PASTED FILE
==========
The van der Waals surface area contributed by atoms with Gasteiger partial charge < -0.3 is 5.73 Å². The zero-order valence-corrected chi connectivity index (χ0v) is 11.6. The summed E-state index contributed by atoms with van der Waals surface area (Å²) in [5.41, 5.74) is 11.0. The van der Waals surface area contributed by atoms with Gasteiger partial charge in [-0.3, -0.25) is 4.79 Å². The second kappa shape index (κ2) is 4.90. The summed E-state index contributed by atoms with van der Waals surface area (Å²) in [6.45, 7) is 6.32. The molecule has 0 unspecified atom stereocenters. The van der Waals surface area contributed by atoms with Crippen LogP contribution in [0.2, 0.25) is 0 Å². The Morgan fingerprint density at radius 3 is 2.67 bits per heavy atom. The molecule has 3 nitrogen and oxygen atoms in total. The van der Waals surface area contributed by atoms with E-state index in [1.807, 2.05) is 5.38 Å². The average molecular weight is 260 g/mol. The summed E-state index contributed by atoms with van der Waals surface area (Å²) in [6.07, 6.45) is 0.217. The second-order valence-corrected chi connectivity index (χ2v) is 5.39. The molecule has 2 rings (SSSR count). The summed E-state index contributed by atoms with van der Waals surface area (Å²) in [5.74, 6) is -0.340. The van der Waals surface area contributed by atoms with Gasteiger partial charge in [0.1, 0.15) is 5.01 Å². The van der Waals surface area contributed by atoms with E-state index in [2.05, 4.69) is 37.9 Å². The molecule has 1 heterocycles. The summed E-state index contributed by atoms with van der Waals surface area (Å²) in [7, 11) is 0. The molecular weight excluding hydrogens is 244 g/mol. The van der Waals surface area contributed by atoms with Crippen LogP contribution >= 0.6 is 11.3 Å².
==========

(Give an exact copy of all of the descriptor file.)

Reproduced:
The van der Waals surface area contributed by atoms with Gasteiger partial charge < -0.3 is 5.73 Å². The zero-order valence-corrected chi connectivity index (χ0v) is 11.6. The summed E-state index contributed by atoms with van der Waals surface area (Å²) in [5.41, 5.74) is 11.0. The van der Waals surface area contributed by atoms with Gasteiger partial charge in [-0.3, -0.25) is 4.79 Å². The second kappa shape index (κ2) is 4.90. The summed E-state index contributed by atoms with van der Waals surface area (Å²) in [6.45, 7) is 6.32. The molecule has 0 unspecified atom stereocenters. The van der Waals surface area contributed by atoms with Crippen LogP contribution in [0.2, 0.25) is 0 Å². The Morgan fingerprint density at radius 3 is 2.67 bits per heavy atom. The molecule has 3 nitrogen and oxygen atoms in total. The van der Waals surface area contributed by atoms with E-state index in [1.807, 2.05) is 5.38 Å². The average molecular weight is 260 g/mol. The summed E-state index contributed by atoms with van der Waals surface area (Å²) in [6.07, 6.45) is 0.217. The second-order valence-corrected chi connectivity index (χ2v) is 5.39. The molecule has 2 rings (SSSR count). The summed E-state index contributed by atoms with van der Waals surface area (Å²) in [5.74, 6) is -0.340. The van der Waals surface area contributed by atoms with Gasteiger partial charge in [0.1, 0.15) is 5.01 Å². The van der Waals surface area contributed by atoms with E-state index in [2.05, 4.69) is 37.9 Å². The molecule has 1 heterocycles. The summed E-state index contributed by atoms with van der Waals surface area (Å²) in [7, 11) is 0. The molecular weight excluding hydrogens is 244 g/mol. The van der Waals surface area contributed by atoms with Crippen LogP contribution >= 0.6 is 11.3 Å².